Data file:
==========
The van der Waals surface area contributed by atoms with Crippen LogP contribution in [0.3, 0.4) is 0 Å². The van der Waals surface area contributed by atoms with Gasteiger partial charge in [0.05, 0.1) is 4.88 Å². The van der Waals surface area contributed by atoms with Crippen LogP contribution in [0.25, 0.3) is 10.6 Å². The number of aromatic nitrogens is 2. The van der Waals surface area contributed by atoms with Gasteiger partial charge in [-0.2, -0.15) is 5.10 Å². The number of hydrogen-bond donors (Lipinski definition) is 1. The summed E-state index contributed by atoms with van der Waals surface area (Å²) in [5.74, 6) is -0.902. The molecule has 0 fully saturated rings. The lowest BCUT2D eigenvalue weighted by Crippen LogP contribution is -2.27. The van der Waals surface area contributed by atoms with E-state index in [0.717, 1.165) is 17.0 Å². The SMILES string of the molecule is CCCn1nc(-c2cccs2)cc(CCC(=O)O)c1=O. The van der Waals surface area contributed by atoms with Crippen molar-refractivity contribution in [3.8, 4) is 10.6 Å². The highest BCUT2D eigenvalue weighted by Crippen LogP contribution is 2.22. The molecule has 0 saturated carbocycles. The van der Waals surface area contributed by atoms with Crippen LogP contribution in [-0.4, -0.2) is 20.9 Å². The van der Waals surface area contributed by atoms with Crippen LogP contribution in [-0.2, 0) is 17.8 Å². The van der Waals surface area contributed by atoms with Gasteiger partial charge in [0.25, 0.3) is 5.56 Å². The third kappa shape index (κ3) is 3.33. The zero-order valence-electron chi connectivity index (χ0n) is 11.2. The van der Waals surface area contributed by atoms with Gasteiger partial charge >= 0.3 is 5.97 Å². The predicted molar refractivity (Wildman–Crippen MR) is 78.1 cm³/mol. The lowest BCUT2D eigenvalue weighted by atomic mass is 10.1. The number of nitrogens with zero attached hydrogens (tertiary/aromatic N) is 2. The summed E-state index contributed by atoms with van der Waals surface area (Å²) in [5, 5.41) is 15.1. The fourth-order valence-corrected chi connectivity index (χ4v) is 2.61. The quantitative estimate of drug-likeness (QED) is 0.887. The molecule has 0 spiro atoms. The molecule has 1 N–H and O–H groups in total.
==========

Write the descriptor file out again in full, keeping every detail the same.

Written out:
The van der Waals surface area contributed by atoms with Crippen LogP contribution in [0.3, 0.4) is 0 Å². The van der Waals surface area contributed by atoms with Gasteiger partial charge in [0.05, 0.1) is 4.88 Å². The van der Waals surface area contributed by atoms with Crippen LogP contribution in [0.25, 0.3) is 10.6 Å². The number of aromatic nitrogens is 2. The van der Waals surface area contributed by atoms with Gasteiger partial charge in [-0.2, -0.15) is 5.10 Å². The number of hydrogen-bond donors (Lipinski definition) is 1. The summed E-state index contributed by atoms with van der Waals surface area (Å²) in [5.74, 6) is -0.902. The molecule has 0 fully saturated rings. The lowest BCUT2D eigenvalue weighted by Crippen LogP contribution is -2.27. The van der Waals surface area contributed by atoms with E-state index in [0.717, 1.165) is 17.0 Å². The SMILES string of the molecule is CCCn1nc(-c2cccs2)cc(CCC(=O)O)c1=O. The van der Waals surface area contributed by atoms with Crippen molar-refractivity contribution in [3.8, 4) is 10.6 Å². The highest BCUT2D eigenvalue weighted by Crippen LogP contribution is 2.22. The molecule has 0 saturated carbocycles. The van der Waals surface area contributed by atoms with Crippen LogP contribution in [-0.4, -0.2) is 20.9 Å². The van der Waals surface area contributed by atoms with Crippen LogP contribution in [-0.2, 0) is 17.8 Å². The van der Waals surface area contributed by atoms with Gasteiger partial charge in [0.25, 0.3) is 5.56 Å². The third kappa shape index (κ3) is 3.33. The zero-order valence-electron chi connectivity index (χ0n) is 11.2. The van der Waals surface area contributed by atoms with Gasteiger partial charge >= 0.3 is 5.97 Å². The predicted molar refractivity (Wildman–Crippen MR) is 78.1 cm³/mol. The lowest BCUT2D eigenvalue weighted by atomic mass is 10.1. The number of nitrogens with zero attached hydrogens (tertiary/aromatic N) is 2. The summed E-state index contributed by atoms with van der Waals surface area (Å²) in [5, 5.41) is 15.1. The fourth-order valence-corrected chi connectivity index (χ4v) is 2.61. The quantitative estimate of drug-likeness (QED) is 0.887. The molecule has 0 spiro atoms. The molecule has 1 N–H and O–H groups in total.